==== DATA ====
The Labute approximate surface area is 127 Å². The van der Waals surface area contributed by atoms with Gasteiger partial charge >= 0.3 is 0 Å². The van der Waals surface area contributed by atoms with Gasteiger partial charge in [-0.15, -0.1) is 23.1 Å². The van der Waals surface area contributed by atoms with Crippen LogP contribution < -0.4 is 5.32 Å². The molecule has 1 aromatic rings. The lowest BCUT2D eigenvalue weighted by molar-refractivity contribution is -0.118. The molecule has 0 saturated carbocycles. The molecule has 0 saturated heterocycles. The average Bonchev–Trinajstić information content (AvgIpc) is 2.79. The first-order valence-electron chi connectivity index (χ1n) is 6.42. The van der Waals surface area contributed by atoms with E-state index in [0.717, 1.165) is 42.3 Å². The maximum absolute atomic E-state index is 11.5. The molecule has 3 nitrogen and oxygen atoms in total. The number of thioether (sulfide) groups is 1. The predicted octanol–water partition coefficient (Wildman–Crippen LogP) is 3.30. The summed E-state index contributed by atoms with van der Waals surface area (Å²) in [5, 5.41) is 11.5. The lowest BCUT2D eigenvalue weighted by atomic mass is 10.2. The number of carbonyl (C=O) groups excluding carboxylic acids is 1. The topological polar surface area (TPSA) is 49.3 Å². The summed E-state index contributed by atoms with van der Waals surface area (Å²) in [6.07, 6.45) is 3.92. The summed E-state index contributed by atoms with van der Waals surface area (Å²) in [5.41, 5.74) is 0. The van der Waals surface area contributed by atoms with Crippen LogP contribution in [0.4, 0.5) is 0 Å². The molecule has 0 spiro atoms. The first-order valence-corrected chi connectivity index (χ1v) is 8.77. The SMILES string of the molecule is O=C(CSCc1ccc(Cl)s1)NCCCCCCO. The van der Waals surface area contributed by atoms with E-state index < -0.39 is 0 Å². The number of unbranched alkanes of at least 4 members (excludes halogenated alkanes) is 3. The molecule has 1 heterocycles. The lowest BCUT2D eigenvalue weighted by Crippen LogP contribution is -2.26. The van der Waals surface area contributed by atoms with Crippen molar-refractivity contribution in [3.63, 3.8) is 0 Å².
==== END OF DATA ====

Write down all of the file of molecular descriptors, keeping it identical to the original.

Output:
The Labute approximate surface area is 127 Å². The van der Waals surface area contributed by atoms with Gasteiger partial charge >= 0.3 is 0 Å². The van der Waals surface area contributed by atoms with Gasteiger partial charge in [-0.15, -0.1) is 23.1 Å². The van der Waals surface area contributed by atoms with Crippen LogP contribution < -0.4 is 5.32 Å². The molecule has 1 aromatic rings. The lowest BCUT2D eigenvalue weighted by molar-refractivity contribution is -0.118. The molecule has 0 saturated carbocycles. The molecule has 0 saturated heterocycles. The average Bonchev–Trinajstić information content (AvgIpc) is 2.79. The first-order valence-electron chi connectivity index (χ1n) is 6.42. The van der Waals surface area contributed by atoms with E-state index in [0.717, 1.165) is 42.3 Å². The maximum absolute atomic E-state index is 11.5. The molecule has 3 nitrogen and oxygen atoms in total. The number of thioether (sulfide) groups is 1. The predicted octanol–water partition coefficient (Wildman–Crippen LogP) is 3.30. The summed E-state index contributed by atoms with van der Waals surface area (Å²) in [5, 5.41) is 11.5. The lowest BCUT2D eigenvalue weighted by atomic mass is 10.2. The number of carbonyl (C=O) groups excluding carboxylic acids is 1. The topological polar surface area (TPSA) is 49.3 Å². The summed E-state index contributed by atoms with van der Waals surface area (Å²) in [6.07, 6.45) is 3.92. The summed E-state index contributed by atoms with van der Waals surface area (Å²) in [5.41, 5.74) is 0. The van der Waals surface area contributed by atoms with Crippen LogP contribution in [0.4, 0.5) is 0 Å². The molecule has 0 spiro atoms. The first-order valence-corrected chi connectivity index (χ1v) is 8.77. The SMILES string of the molecule is O=C(CSCc1ccc(Cl)s1)NCCCCCCO. The van der Waals surface area contributed by atoms with E-state index < -0.39 is 0 Å². The number of unbranched alkanes of at least 4 members (excludes halogenated alkanes) is 3. The molecule has 1 heterocycles. The lowest BCUT2D eigenvalue weighted by Crippen LogP contribution is -2.26. The van der Waals surface area contributed by atoms with Crippen molar-refractivity contribution in [3.63, 3.8) is 0 Å².